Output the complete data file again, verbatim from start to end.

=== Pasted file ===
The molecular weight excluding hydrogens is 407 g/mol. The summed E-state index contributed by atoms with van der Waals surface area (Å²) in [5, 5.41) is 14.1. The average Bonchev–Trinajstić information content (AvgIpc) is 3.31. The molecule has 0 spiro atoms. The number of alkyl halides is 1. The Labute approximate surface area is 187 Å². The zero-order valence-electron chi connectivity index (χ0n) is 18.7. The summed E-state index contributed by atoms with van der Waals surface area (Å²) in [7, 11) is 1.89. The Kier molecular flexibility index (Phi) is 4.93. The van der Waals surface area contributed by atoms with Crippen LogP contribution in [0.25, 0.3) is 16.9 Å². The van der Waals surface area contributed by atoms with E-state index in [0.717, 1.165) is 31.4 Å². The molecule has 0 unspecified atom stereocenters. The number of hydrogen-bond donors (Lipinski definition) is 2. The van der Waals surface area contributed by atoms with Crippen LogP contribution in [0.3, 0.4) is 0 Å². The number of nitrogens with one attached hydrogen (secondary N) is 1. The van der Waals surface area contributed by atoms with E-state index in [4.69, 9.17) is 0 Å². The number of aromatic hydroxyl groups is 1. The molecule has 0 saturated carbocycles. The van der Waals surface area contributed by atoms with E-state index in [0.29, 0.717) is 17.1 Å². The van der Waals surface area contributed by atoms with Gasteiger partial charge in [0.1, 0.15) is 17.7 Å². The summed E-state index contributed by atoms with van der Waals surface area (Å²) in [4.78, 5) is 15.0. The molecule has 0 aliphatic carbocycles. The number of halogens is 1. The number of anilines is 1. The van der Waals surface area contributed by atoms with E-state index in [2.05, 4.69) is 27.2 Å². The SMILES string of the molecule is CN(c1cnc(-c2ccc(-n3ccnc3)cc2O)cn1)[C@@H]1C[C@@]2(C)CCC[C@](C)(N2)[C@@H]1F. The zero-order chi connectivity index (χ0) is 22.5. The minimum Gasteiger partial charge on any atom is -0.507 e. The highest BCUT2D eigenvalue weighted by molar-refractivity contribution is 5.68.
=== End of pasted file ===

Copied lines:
The molecular weight excluding hydrogens is 407 g/mol. The summed E-state index contributed by atoms with van der Waals surface area (Å²) in [5, 5.41) is 14.1. The average Bonchev–Trinajstić information content (AvgIpc) is 3.31. The molecule has 0 spiro atoms. The number of alkyl halides is 1. The Labute approximate surface area is 187 Å². The zero-order valence-electron chi connectivity index (χ0n) is 18.7. The summed E-state index contributed by atoms with van der Waals surface area (Å²) in [7, 11) is 1.89. The Kier molecular flexibility index (Phi) is 4.93. The van der Waals surface area contributed by atoms with Crippen LogP contribution in [0.25, 0.3) is 16.9 Å². The van der Waals surface area contributed by atoms with E-state index in [0.717, 1.165) is 31.4 Å². The molecule has 0 unspecified atom stereocenters. The number of hydrogen-bond donors (Lipinski definition) is 2. The van der Waals surface area contributed by atoms with Crippen LogP contribution in [0.3, 0.4) is 0 Å². The number of nitrogens with one attached hydrogen (secondary N) is 1. The van der Waals surface area contributed by atoms with E-state index in [4.69, 9.17) is 0 Å². The number of aromatic hydroxyl groups is 1. The molecule has 0 saturated carbocycles. The van der Waals surface area contributed by atoms with E-state index in [0.29, 0.717) is 17.1 Å². The van der Waals surface area contributed by atoms with Gasteiger partial charge in [0.1, 0.15) is 17.7 Å². The summed E-state index contributed by atoms with van der Waals surface area (Å²) in [4.78, 5) is 15.0. The molecule has 0 aliphatic carbocycles. The number of halogens is 1. The number of anilines is 1. The van der Waals surface area contributed by atoms with E-state index in [2.05, 4.69) is 27.2 Å². The SMILES string of the molecule is CN(c1cnc(-c2ccc(-n3ccnc3)cc2O)cn1)[C@@H]1C[C@@]2(C)CCC[C@](C)(N2)[C@@H]1F. The zero-order chi connectivity index (χ0) is 22.5. The minimum Gasteiger partial charge on any atom is -0.507 e. The highest BCUT2D eigenvalue weighted by molar-refractivity contribution is 5.68.